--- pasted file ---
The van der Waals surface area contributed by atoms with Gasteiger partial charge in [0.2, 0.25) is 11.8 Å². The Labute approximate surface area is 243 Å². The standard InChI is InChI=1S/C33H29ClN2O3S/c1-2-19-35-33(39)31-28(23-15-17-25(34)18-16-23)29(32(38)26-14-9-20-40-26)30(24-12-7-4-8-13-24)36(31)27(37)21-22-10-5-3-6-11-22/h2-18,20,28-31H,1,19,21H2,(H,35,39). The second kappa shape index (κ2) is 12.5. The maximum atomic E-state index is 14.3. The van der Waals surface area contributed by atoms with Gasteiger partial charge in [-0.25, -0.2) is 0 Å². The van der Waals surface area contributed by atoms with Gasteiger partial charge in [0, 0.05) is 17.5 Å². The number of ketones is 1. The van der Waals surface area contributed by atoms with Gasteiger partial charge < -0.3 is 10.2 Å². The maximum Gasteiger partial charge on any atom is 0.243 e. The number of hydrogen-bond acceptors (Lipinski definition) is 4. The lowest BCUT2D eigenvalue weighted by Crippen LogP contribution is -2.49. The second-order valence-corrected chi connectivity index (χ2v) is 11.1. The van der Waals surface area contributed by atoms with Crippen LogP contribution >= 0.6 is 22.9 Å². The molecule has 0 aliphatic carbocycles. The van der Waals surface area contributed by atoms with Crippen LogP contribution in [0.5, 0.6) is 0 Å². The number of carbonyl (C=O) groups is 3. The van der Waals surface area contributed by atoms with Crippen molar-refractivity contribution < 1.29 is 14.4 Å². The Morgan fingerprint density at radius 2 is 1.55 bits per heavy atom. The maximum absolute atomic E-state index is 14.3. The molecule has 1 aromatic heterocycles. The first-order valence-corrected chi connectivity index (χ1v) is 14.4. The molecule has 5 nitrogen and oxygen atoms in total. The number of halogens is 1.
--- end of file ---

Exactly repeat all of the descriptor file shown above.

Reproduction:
The van der Waals surface area contributed by atoms with Gasteiger partial charge in [0.2, 0.25) is 11.8 Å². The Labute approximate surface area is 243 Å². The standard InChI is InChI=1S/C33H29ClN2O3S/c1-2-19-35-33(39)31-28(23-15-17-25(34)18-16-23)29(32(38)26-14-9-20-40-26)30(24-12-7-4-8-13-24)36(31)27(37)21-22-10-5-3-6-11-22/h2-18,20,28-31H,1,19,21H2,(H,35,39). The second kappa shape index (κ2) is 12.5. The maximum atomic E-state index is 14.3. The van der Waals surface area contributed by atoms with Gasteiger partial charge in [-0.25, -0.2) is 0 Å². The van der Waals surface area contributed by atoms with Gasteiger partial charge in [0, 0.05) is 17.5 Å². The number of ketones is 1. The van der Waals surface area contributed by atoms with Gasteiger partial charge < -0.3 is 10.2 Å². The maximum Gasteiger partial charge on any atom is 0.243 e. The number of hydrogen-bond acceptors (Lipinski definition) is 4. The lowest BCUT2D eigenvalue weighted by Crippen LogP contribution is -2.49. The second-order valence-corrected chi connectivity index (χ2v) is 11.1. The van der Waals surface area contributed by atoms with Crippen LogP contribution >= 0.6 is 22.9 Å². The molecule has 0 aliphatic carbocycles. The van der Waals surface area contributed by atoms with Crippen LogP contribution in [0.5, 0.6) is 0 Å². The number of carbonyl (C=O) groups is 3. The van der Waals surface area contributed by atoms with Crippen molar-refractivity contribution < 1.29 is 14.4 Å². The Morgan fingerprint density at radius 2 is 1.55 bits per heavy atom. The maximum absolute atomic E-state index is 14.3. The molecule has 1 aromatic heterocycles. The first-order valence-corrected chi connectivity index (χ1v) is 14.4. The molecule has 5 nitrogen and oxygen atoms in total. The number of halogens is 1.